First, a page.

The most obvious reason is that Chris Walton is a darned good writer. He's smart, well-read, has done some serious scholarship in religion, and he writes good clear prose. He also has a really good sense of what's important in the world of liberal religion, which means to me that he's not only a good writer, he's a good editor, because that's one of the things editors do:-- pick good topics. In fact, Chris is one of the editors and staff writers of UU World magazine, so it's not just a hobby, it's a profession and a calling for him. Even if you and I aren't as good at writing and editing as Chris is, it's worth paying attention to the important fact that people read his blog because of good content.

But good content by itself is not enough. I can't emphasize strongly enough that one of the strengths of Philocrites is that Chris posts new material regularly: at least several times a week. Go thou and do likewise: you simply must update your Web site regularly. It doesn't matter whether you're maintaining a blog or a standard Web site, if you forget to update, you're going to lose readers quickly -- very, very quickly.

Something that may not be readily apparent when you read Philocrites is that Chris pays close attention to what, exactly, his readers are reading when they read Philocrites. This is going to take a little bit of explaining, so bear with me.

Most Web site hosts give you access to at least some statistics about your Web site. At a bare minimum, you should be able to find out how many times someone has clicked on your Web site in a given period of time. But most Web hosting services will give you additional statistical information, including things like the Google search strings that bring people to your site, the Web sites that refer people to your site, what time of day most of your readers access your site, and much much more.

Chris pays constant attention to this kind of information. For example, he will notice that suddenly he's getting lots of hits on a certain post in his blog. Perhaps he finds out that some other Web site noticed something that he wrote and created a link on their Web site to that particular post; with the result that lots of new readers are now being directed to Chris's blog. So Chris traces back and looks at what this other Web site says about his blog;-- and then depending on what he finds, he might go back to that post and add some information that he thinks the new readers will find interesting. In other words, Chris pays attention to why people are reading his blog. His goal is to get people to read more of what he has written, so that maybe they become interested in Unitarian Universalism, or at least become more sympathetic to it.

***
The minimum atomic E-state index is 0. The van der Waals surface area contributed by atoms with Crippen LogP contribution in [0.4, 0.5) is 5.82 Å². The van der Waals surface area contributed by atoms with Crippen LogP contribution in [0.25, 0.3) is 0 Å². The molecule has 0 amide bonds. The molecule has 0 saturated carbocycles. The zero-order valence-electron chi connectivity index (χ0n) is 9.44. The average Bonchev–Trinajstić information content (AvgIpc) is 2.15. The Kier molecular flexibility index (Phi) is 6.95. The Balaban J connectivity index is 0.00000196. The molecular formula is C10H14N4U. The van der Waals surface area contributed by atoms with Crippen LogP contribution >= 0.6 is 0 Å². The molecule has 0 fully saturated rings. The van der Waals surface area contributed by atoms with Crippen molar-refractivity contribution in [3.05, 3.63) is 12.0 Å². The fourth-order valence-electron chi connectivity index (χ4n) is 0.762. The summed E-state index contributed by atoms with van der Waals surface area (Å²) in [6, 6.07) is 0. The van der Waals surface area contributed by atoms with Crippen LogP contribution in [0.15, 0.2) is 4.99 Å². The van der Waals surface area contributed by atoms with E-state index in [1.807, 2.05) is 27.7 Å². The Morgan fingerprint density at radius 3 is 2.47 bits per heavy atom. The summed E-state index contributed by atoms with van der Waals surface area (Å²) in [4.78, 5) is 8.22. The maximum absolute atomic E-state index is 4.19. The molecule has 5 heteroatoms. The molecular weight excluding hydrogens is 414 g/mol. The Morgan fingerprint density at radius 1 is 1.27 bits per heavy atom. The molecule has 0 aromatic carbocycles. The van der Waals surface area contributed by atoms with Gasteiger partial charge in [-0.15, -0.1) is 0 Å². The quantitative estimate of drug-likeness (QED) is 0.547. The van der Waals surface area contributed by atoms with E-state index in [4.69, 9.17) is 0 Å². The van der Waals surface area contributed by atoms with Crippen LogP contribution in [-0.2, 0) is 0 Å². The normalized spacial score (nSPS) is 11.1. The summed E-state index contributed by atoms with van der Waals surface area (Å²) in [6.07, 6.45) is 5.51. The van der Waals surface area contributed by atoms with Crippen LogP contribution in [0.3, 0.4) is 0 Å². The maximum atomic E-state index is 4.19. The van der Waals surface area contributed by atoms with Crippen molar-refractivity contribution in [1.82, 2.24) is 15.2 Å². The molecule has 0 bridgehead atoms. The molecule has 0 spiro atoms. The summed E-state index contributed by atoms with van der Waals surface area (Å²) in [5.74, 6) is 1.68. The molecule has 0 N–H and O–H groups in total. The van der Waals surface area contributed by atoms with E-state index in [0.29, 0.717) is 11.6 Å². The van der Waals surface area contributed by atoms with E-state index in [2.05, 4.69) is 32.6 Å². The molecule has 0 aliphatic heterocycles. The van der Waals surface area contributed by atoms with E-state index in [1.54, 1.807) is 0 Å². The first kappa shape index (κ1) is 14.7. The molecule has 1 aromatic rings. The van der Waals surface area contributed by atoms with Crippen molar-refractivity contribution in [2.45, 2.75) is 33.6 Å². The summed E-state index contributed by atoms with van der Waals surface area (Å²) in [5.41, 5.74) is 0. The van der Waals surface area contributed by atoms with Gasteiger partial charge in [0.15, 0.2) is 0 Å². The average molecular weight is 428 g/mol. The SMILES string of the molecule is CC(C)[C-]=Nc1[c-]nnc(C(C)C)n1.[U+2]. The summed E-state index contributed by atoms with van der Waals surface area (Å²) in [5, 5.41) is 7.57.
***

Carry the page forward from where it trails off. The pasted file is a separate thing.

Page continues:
(Parenthetically, I should say that if this kind of thing bothers you because you are against proselytizing, you need to understand that we Unitarian Universalists are a very tiny presence out there on the World Wide Web. Most of the religious sites tend towards the evangelical and fundamentalist end of the religious spectrum. It is very easy for Unitarian Universalists to get drowned out by the conservative religious Web sites. Worse yet, there are quite a few Web sites that accuse us of being a cult. Thank goodness there are people like Chris who aren't afraid to present accurate information about Unitarian Universalism. Enough said.)

So Chris looks at his Web site statistics, as provided by his Web host, or by his blog software. But Chris looks for feedback in other, more direct, ways.

One of the key features of a blog is that readers can comment on whatever the blog author posts. A small number of blogs do not allow comments, and a larger number have narrow restrictions on who has permission to comment. But the majority of blogs allow you to comment on anything the author writes.

This interactivity is one of the things that makes blogs so interesting, and so wildly successful. Static Web sites just sit there: you visit them, maybe you read them, and that's it. But when you visit a blog, you can read something and then comment on it. On some blogs, the comments become more interesting than the original posts. That sometimes happens on Chris's blog;-- indeed, sometimes the conversations in the comments take on a life of their own, and become worth reading in their own right. More to the point, the comments give the blog author yet another feedback loop, yet another way to find out what the readers are reading, how they feel about what they are reading. And blog authors respond to the comments, sometimes adding more information, thus enriching the content even more. Read through some of the post on Philocrites, and you'll see what I mean.

I could go on and on about Chris's site; suffice it to say that you should check it out yourself and see what makes it tick. But mostly I wanted bring up Chris's blog because if you want ideas of how to create good content, it's worth looking at what he has done.

To summarize what we can learn from Philocrites:

On to part three...